The plaintiffs purchased a property bordering Lake Albert in South Australia. Extending into the lake from the foreshore in front of the house was a wooden jetty situated on Crown land. When purchasing the property, the plaintiffs took the view that they had acquired the jetty even though the contract of sale specifically excluded the licence to occupy the land on which the jetty stood.
The plaintiffs obtained a domestic household insurance policy with CGU Insurance Ltd (CGU) through an insurance agent, BankSA Insurance (BankSA), which insured property set out in the schedule "only if you own or are liable for the property". The jetty was not mentioned in the schedule, however the plaintiffs were assured on a number of occasions by BankSA's representative, Mr Lindsay, that the policy "covered" the jetty.
The plaintiffs made a claim on the policy when persons claiming title to the jetty removed it. CGU rejected the claim for indemnity. The issue at trial and on appeal was whether the requirement of ownership contained in the contract had been met, or whether, as a result of the assurances given by Mr Lindsay, the contract had been varied. The plaintiffs also argued that by reason of Mr Lindsay's assurances, CGU and BankSA were estopped from denying that the plaintiffs owned the jetty.
The plaintiffs had a right to acquire a licence in respect of the land on which the jetty stood, however the Supreme Court of South Australia held that this was not sufficient to satisfy the requirement that they "own" the jetty, as they did not have a title to the jetty that was superior to that of the other interested persons (in particular the current licence holder).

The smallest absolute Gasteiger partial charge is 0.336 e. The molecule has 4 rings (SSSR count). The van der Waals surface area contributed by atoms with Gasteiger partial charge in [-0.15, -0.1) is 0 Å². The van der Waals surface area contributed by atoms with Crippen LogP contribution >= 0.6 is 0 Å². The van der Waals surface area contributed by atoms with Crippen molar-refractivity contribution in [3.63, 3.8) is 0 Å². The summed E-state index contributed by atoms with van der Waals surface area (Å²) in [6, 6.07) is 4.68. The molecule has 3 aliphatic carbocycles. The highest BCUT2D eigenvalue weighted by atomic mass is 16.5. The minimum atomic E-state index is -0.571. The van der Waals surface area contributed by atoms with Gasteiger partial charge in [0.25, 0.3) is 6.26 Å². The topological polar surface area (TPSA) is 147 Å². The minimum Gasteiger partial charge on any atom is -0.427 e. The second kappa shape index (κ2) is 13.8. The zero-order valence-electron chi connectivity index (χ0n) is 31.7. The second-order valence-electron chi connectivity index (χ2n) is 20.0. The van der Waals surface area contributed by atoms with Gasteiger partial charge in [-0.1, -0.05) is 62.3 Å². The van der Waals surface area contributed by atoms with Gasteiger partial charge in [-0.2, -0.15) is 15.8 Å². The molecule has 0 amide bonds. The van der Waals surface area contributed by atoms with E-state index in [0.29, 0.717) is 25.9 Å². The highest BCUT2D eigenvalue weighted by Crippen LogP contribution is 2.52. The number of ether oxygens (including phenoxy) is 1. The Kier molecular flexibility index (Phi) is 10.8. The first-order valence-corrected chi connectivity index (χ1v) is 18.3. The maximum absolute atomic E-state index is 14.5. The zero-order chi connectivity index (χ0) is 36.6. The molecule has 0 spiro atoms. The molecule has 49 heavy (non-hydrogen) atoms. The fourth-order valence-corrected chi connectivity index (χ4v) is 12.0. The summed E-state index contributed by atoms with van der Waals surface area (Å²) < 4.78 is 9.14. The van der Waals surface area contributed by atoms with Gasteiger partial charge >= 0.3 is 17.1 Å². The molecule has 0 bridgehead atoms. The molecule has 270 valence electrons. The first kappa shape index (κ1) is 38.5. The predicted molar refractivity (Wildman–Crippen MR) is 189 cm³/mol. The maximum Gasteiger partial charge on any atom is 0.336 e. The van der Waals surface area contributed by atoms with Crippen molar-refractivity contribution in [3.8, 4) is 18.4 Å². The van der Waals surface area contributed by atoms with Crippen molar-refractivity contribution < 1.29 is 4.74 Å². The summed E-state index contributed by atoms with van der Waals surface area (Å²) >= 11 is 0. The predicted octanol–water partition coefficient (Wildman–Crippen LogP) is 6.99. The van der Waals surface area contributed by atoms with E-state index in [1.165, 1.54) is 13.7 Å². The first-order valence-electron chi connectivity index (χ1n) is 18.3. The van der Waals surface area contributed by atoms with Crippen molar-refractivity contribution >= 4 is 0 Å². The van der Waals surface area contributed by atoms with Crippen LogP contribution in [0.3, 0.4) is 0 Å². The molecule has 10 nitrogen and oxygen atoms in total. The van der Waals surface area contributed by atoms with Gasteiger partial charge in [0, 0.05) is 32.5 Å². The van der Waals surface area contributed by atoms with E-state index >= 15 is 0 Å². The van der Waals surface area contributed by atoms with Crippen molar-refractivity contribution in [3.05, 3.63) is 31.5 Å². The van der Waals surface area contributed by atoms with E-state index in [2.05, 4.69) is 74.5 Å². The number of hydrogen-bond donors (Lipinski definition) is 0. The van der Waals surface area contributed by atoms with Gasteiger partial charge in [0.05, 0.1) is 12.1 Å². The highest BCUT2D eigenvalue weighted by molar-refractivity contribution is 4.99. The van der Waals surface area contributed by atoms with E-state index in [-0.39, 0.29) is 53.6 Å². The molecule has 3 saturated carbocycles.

In relation to the claim that the contract had been varied by the representations that the jetty was "covered", the Court found that neither CGU nor BankSA had intended to effect a variation of the contract such that the plaintiffs would be indemnified for loss of the jetty irrespective of the terms of the written contract. The Court therefore considered that there had been no agreement between the parties sufficient to vary the contract of insurance.
The Court noted that representations relied on as giving rise to an estoppel need to be clear and unambiguous. It considered that Mr Lindsay's statements that the jetty was "covered" merely acknowledged that the jetty would be treated as a domestic building for the purposes of the contract but did not go so far as to represent that any other terms in the policy, such as the requirement for ownership, was to be abandoned. The plaintiffs' claim for indemnity under the policy was dismissed. Davis & Anor v CGU Insurance Ltd & Anor  SASC 220.
This case emphasises that terms in a contract of insurance are to be given their ordinary meaning, and that parties are likely to be bound by the written terms of a policy unless a clear intention to vary the terms can be demonstrated.